The Consequences Of Making Real Estate A Commodity
While I found the Goldman hearings to be a travesty, and a rerun of the Army McCarthy hearings of 1954, the underlying issue is the Street tried to make real estate into a commodity that can be traded and hedged like a commodity. Instead of trying to understand any of what was really happening, Levin and McCaskill and the other clearly uninformed senators simply wanted to have political theater and denigrate Goldman.
Real estate is not a commodity. It is an asset which does not trade or physically move. It's value does not shift hourly. There is not a liquid constant world market for a building or for a mortgage. It is not oil, scrap, or corn. Therein lies the real underlying problem. Each building is unique. It is different by many measures form the one even next door. Commodities are exactly the same. Oil is oil. Gold is gold. There may be differences by type of oil, but Brent North Sea is essentially all the same. Just because a building has a mortgage on it does not make that mortgage the same as other mortgages.
When we created the initial hotel mortgage CMBS programs in 1993, we were very clear in our underwriting that a Ramada was not a Ritz Carlton. A 25 year old exterior corridor hotel is not a new Courtyard. A hotel is not just a hotel and it is clearly not a retail center, nor a package of home mortgages.
When you mix subprime residential with B pieces on hotel mortgages, with derivatives of indexes and whatever, all you have is a pile of stuff. The real underlying values cannot ever be discerned. It is just a package of disparate paper. Then you use more indexes and then derivatives of the indexes and you get a security that has no value and no meaning other than an imaginary value that has no underlying basis. It is simply a directional bet as was the case in Abacus. There residential real estate was supposedly converted to securities to be used to take one or the other side of market directional bets. There was nothing illegal about any of what Goldman did, it was just stupid. The Street was creating more and more esoteric paper that had nothing at all to do with the underlying assets. In fact, at some point in this there were not really any underlying assets. Just pieces of paper.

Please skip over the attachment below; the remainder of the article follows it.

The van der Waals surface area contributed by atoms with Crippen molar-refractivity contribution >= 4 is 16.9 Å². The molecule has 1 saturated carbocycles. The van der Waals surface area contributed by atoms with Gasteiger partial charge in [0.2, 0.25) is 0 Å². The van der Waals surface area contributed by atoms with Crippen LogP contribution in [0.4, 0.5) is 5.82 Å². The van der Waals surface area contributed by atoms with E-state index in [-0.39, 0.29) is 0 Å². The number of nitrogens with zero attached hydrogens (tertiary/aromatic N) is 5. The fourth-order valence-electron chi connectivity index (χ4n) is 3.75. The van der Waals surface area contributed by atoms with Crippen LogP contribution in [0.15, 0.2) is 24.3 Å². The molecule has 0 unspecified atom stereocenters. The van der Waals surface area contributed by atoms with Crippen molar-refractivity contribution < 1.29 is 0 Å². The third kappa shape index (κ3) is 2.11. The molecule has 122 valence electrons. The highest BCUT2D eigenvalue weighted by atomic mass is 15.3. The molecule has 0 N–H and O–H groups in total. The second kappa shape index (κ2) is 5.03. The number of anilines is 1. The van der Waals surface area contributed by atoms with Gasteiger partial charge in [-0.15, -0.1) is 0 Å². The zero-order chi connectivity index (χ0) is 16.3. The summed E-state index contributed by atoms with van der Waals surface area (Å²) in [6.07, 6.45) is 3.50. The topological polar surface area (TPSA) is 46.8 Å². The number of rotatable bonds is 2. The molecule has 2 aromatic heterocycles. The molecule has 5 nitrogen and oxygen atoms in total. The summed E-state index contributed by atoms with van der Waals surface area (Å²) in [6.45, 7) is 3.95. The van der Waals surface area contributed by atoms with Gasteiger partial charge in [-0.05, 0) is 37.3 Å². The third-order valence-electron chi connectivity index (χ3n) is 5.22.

If we are to fix the problem we need to make the clear distinction between real estate assets being unique hard assets with very individual characteristics, and securities or commodities, which real estate is not. As one of the securitization pioneers, at least in the hotel space, I think I understand securitization fairly well. There was very good reason to create it for residential in the eighties so that there was a capital market to fund residential growth when the S&L's collapsed, which they did by being allowed to make commercial loans. When the concept of securitization was brought to commercial real estate it opened the door to inevitable abuse. It created massive amounts of capital looking for a place to go and that led to the over lending. That got compounded by the inevitable use of derivatives, and the loss of any connection between the real asset and the security.
If we are to avoid the next crash, then we need to go back to tying real estate mortgages directly to the underlying hard asset and valuing the paper by properly underwriting the asset. If you cannot walk over to the asset and touch it then you have no way to properly value it. Securitization has a place, but we need clear and well considered rules to avoid the runaway insanity we just lived through where children with high powered math degrees, and no understanding of real estate, are allowed to create securities that had no connection to any assets and were simply complex trading vehicles with no reason to have been created in the first place.